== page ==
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Noteworthy Books

Southeastern Naturalist, Volume 14, Issue 4 (2015): B4–B5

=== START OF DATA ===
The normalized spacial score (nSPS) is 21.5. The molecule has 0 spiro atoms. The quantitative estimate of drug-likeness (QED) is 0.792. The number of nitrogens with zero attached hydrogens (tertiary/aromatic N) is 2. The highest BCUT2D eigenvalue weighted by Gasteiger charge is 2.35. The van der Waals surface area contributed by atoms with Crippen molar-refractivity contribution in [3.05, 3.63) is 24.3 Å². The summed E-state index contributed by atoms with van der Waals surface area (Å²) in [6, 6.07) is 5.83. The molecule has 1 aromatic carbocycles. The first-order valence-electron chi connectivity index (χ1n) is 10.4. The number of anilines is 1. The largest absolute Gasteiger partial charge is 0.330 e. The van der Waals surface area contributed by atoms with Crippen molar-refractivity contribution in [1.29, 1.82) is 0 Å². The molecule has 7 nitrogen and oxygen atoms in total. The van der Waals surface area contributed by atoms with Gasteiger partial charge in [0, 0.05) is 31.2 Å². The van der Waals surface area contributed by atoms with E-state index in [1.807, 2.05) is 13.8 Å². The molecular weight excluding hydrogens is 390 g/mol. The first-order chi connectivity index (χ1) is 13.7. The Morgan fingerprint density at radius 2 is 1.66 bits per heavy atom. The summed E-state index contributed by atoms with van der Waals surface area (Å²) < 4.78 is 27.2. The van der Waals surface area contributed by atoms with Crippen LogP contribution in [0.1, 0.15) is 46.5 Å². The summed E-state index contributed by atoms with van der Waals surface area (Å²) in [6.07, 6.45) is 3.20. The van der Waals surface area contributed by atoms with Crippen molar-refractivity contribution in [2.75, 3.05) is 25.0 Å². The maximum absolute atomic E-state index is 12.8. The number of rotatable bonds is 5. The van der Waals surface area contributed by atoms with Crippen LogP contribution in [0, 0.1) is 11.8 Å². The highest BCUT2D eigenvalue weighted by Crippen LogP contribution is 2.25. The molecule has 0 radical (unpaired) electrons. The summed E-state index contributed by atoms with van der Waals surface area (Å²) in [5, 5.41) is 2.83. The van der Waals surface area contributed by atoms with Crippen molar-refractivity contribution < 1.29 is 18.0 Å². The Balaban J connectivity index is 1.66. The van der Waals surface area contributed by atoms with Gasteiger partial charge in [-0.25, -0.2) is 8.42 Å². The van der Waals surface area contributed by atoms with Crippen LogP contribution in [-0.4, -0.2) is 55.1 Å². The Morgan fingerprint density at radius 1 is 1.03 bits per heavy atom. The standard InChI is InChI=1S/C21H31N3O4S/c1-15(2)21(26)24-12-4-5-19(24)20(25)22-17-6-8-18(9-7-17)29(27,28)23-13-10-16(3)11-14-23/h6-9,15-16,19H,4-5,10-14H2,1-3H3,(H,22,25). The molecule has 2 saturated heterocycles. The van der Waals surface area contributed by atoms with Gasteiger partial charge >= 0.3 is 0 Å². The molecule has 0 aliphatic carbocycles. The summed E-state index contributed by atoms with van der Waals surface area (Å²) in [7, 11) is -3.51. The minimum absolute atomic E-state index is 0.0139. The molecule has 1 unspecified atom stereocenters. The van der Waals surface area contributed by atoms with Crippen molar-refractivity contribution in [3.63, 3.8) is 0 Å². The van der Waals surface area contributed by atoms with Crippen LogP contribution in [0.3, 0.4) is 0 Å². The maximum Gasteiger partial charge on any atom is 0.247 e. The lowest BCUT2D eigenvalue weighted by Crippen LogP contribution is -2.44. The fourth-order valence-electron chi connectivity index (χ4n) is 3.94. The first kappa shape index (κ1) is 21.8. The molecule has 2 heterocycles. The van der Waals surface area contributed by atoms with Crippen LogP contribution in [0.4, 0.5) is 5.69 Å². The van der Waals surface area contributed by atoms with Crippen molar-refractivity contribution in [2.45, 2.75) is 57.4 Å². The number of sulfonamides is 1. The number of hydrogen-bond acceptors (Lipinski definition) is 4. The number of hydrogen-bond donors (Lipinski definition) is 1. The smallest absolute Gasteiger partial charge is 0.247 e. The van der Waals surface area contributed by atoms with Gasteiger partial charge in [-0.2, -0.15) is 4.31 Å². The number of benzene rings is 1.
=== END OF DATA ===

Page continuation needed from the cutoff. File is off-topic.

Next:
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Southeastern Naturalist Noteworthy Books 2015 Vol. 14, No. 4 B4 Exploring Southern Appalachian Forests: An Ecological Guide to 30 Great Hikes in the Carolinas, Georgia, Tennessee, and Virginia. Stephanie B. Jeffries and Thomas R. Wentworth. 2014. The University of North Carolina Press, Chapel Hill, NC. 336 pp., $17.06, softcover, ISBN 9781469619798. This unique hiking guide to the southern Appalachian mountains leads readers to explore the rich forest ecosystems and other natural communities visitors encounter along the trail. Drawing on years of experience guiding forest walks throughout the region, Steph Jeffries and Tom Wentworth invite hikers and nature lovers to see their surroundings in new ways. Readers will learn to decipher clues from the tree canopies, forest floor, and other natural features to appreciate more fully the environmental factors that make the southern Appalachians home to an amazing biodiversity. These 30 popular hikes in Virginia, North Carolina, South Carolina, Tennessee, and Georgia range from short walks along Blue Ridge Parkway pull-offs to longer day trips in the region's backcountry. Offering spectacular mountain scenery and natural wildflower gardens, these trails are the perfect place to gain a new appreciation for the natural communities of the region. Features include a summary including distance, difficulty, and GPS coordinates for each hike; a narrative description of each hike, including the unique natural features waiting to be discovered; detailed instructions to keep you on the trail; best seasons to go for wildflower and foliage views; contact information for each area; photos and maps to orient you; and an illustrated guide to southern Appalachia's most common trees and shrubs, including tips on identification. The Curious Mister Catesby: A "Truly Ingenious" Naturalist Explores New Worlds. David Elliott. 2015. The University of Georgia Press, Athens GA. 456 pp. $41.25, hardcover, ISBN 9780820347264. In 1712, English naturalist Mark Catesby (1683–1749) crossed the Atlantic to Virginia. After a 7-year stay, he returned to England with paintings of plants and animals he had studied. They sufficiently impressed other naturalists that in 1722 several Fellows of the Royal Society sponsored his return to North America. There Catesby cataloged the flora and fauna of the Carolinas and the Bahamas by gathering seeds and specimens, compiling notes, and making watercolor sketches. Going home to England after 5 years, he began the 20-year task of writing, etching, and publishing his monumental The Natural History of Carolina, Florida, and the Bahama Islands. Mark Catesby was a man of exceptional courage and determination combined with insatiable curiosity and multiple talents. Nevertheless no portrait of him is known. The international contributors to this volume review Catesby’s biography alongside the historical and scientific significance of his work. Ultimately, this lavishly illustrated volume advances knowledge of Catesby’s explorations, collections, artwork, and publications in order to reassess his importance within the pantheon of early naturalists. Freshwater Mussels of Florida. Gary L. Warren, James David Williams, Nathan A. Johnson, and Robert S. Butler. 2014. University of Alabama Press, Tuscaloosa, AL.528 pp., $49.95, hardcover, ISBN 9780817318475. An exhaustive guide to all aspects of the freshwater mussel fauna in Florida, Freshwater Mussels of Florida covers the ecology, biology, distribution, and conservation of the many species of bivalve mollusks in the Sunshine State. In the past three decades, researchers, the public, businesses that depend on wildlife, and policy makers have given more attention to the threatened natural diversity of the Southeast, including freshwater mussels. This compendium meets the increasingly urgent need to catalog this imperiled group of aquatic organisms in the United States. Each entry in this definitive guide provides a detailed description and multiple depictions of the species as well as select characteristics of its soft anatomy and miscellaneous notes of interest. Individual distribution maps pinpoint the historical and present occurrence of each bivalve species and are just one component of the rich set of 307 mussel and habitat photographs, 74 maps, and 13 tables that illustrate the book. Of particular interest are remarkable electron micrographs of glochidia, the specialized larval life-history stage parasitic upon fishes. Freshwater Mussels of Florida will be of lasting value to state and federal conservation agencies as well as other government and nongovernment entities that manage aquatic resources in Florida. The research provides a key baseline for future study of Florida mussels. The survey results in this guide, along with extensive reviews of historical mussel collections in natural history museums, provide a complete picture of the Florida mussel fauna, past and present. Noteworthy Books Received by the Southeastern Naturalist, Issue 14/4, 2015 Southeastern Naturalist B5 Noteworthy Books 2015 Vol. 14, No. 4 The Southeastern Naturalist welcomes submissions of review copies of books that publishers or authors would like to recommend to the journal’s readership and are relevant to the journal’s mission of publishing information about the natural history of the southeastern US. Accompanying short, descriptive summaries of the text are also welcome. The Leatherback Turtle: Biology and Conservation Edited by James R. Spotila and Pilar Santidrian Tomillo. 2015. The Johns Hopkins University Press, Baltimore, MD. 246 pp., $70.00, hardcover, ISBN 9781421417080. Weighing as much as 2000 pounds and reaching lengths of over 7 feet, Leatherback Turtles are the world’s largest reptile. These unusual sea turtles have a thick, pliable shell that helps them to withstand great depths—they can swim more than 1000 m below the surface in search of food. And what food source sustains these goliaths? Their diet consists almost exclusively of jellyfish, a meal they crisscross the oceans to find. Leatherbacks have been declining in recent decades, and some predict they will be gone by the end of this century. Why? Because of two primary factors: human redevelopment of nesting beaches and commercial fishing. There are only 29 index beaches in the world where these turtles nest, and there is immense pressure to develop most of them into homes or resorts. At the same time, long-line and gill-net fisheries continue to overwhelm waters frequented by Leatherbacks. In The Leatherback Turtle, Spotila and Tomillo bring together the world’s leading experts to produce a volume that reveals the biology of the Leatherback while putting a spotlight on the conservation problems and solutions related to the species. The book leaves us with options: embark on the conservation strategy laid out within its pages and save one of nature’s most splendid creations, or watch yet another magnificent species disappear. The Slain Wood: Papermaking and its Environmental Consequences in the American South. William Boyd. 2015. The Johns Hopkins University Press, Baltimore, MD. 350 p., $55.00, hardcover, ISBN 9781421418780. When the paper industry moved into the South in the 1930s, it confronted a region in the midst of an economic and environmental crisis. Entrenched poverty, stunted labor markets, vast stretches of cutover lands, and severe soil erosion prevailed across the southern states. By the middle of the 20th century, however, pine trees had become the region’s number one cash crop, and the South dominated national and international production of pulp and paper based on the intensive cultivation of timber. In The Slain Wood, William Boyd chronicles this dramatic growth of the pulp and paper industry in the American South and the social and environmental changes that accompanied it. Drawing on extensive interviews and historical research, he tells the fascinating story of one of the region’s most important but understudied industries. The Slain Wood reveals how a thoroughly industrialized forest was created out of a degraded landscape, uncovers the ways in which firms tapped into informal labor markets and existing inequalities of race and class to fashion a system for delivering wood to the mills, investigates the challenges of managing large papermaking complexes, and details the ways in which mill managers and unions discriminated against black workers. It also shows how the industry’s massive pollution loads significantly disrupted local environments and communities, leading to a long struggle to regulate and control that pollution. The Ecological Importance of Mixed-Severity Fires: Nature's Phoenix. Dominick A. DellaSala and Chad T. Hanson. 2015. Elsevier Science, Maryland Heights, MO. 450 pp., $89.95, soft cover, ISBN9780128027493. This new book presents information on the current paradigm shift in the way people think about wildfire and ecosystems. While much of the current forest management in fire-adapted ecosystems, especially forests, is focused on fire prevention and suppression, little has been reported on the ecological role of fire, and nothing has been presented on the importance of high-severity fire with regards to the maintenance of native biodiversity and fire-dependent ecosystems and species. This text fills that void, providing a comprehensive reference for documenting and synthesizing fire’s ecological role. It offers the first reference written on mixed- and high-severity fires and their relevance for biodiversity; contains a broad synthesis of the ecology of mixed- and high-severity fires covering such topics as vegetation, birds, mammals, insects, aquatics, and management actions; and explores the conservation vs. public controversy issues around megafires in a rapidly warming world.